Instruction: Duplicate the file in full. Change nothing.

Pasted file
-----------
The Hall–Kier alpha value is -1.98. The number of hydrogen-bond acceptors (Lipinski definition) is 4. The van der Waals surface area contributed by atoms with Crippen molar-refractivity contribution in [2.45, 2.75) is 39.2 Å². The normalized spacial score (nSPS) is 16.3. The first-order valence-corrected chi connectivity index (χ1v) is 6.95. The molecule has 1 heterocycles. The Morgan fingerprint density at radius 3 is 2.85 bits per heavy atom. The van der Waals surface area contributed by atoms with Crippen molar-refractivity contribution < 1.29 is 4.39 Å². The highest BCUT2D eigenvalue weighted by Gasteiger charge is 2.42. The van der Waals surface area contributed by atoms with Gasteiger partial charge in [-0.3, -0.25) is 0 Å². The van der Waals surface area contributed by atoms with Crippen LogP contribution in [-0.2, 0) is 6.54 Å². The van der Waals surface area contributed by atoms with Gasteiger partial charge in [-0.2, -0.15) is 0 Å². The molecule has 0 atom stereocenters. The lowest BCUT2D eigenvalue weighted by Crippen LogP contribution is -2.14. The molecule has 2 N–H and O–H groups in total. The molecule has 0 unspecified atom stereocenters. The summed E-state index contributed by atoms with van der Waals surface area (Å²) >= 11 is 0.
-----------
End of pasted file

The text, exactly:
The Hall–Kier alpha value is -1.98. The number of hydrogen-bond acceptors (Lipinski definition) is 4. The van der Waals surface area contributed by atoms with Crippen molar-refractivity contribution in [2.45, 2.75) is 39.2 Å². The normalized spacial score (nSPS) is 16.3. The first-order valence-corrected chi connectivity index (χ1v) is 6.95. The molecule has 1 heterocycles. The Morgan fingerprint density at radius 3 is 2.85 bits per heavy atom. The van der Waals surface area contributed by atoms with Crippen molar-refractivity contribution < 1.29 is 4.39 Å². The highest BCUT2D eigenvalue weighted by Gasteiger charge is 2.42. The van der Waals surface area contributed by atoms with Gasteiger partial charge in [-0.3, -0.25) is 0 Å². The van der Waals surface area contributed by atoms with Crippen LogP contribution in [-0.2, 0) is 6.54 Å². The van der Waals surface area contributed by atoms with Gasteiger partial charge in [-0.2, -0.15) is 0 Å². The molecule has 0 atom stereocenters. The lowest BCUT2D eigenvalue weighted by Crippen LogP contribution is -2.14. The molecule has 2 N–H and O–H groups in total. The molecule has 0 unspecified atom stereocenters. The summed E-state index contributed by atoms with van der Waals surface area (Å²) >= 11 is 0.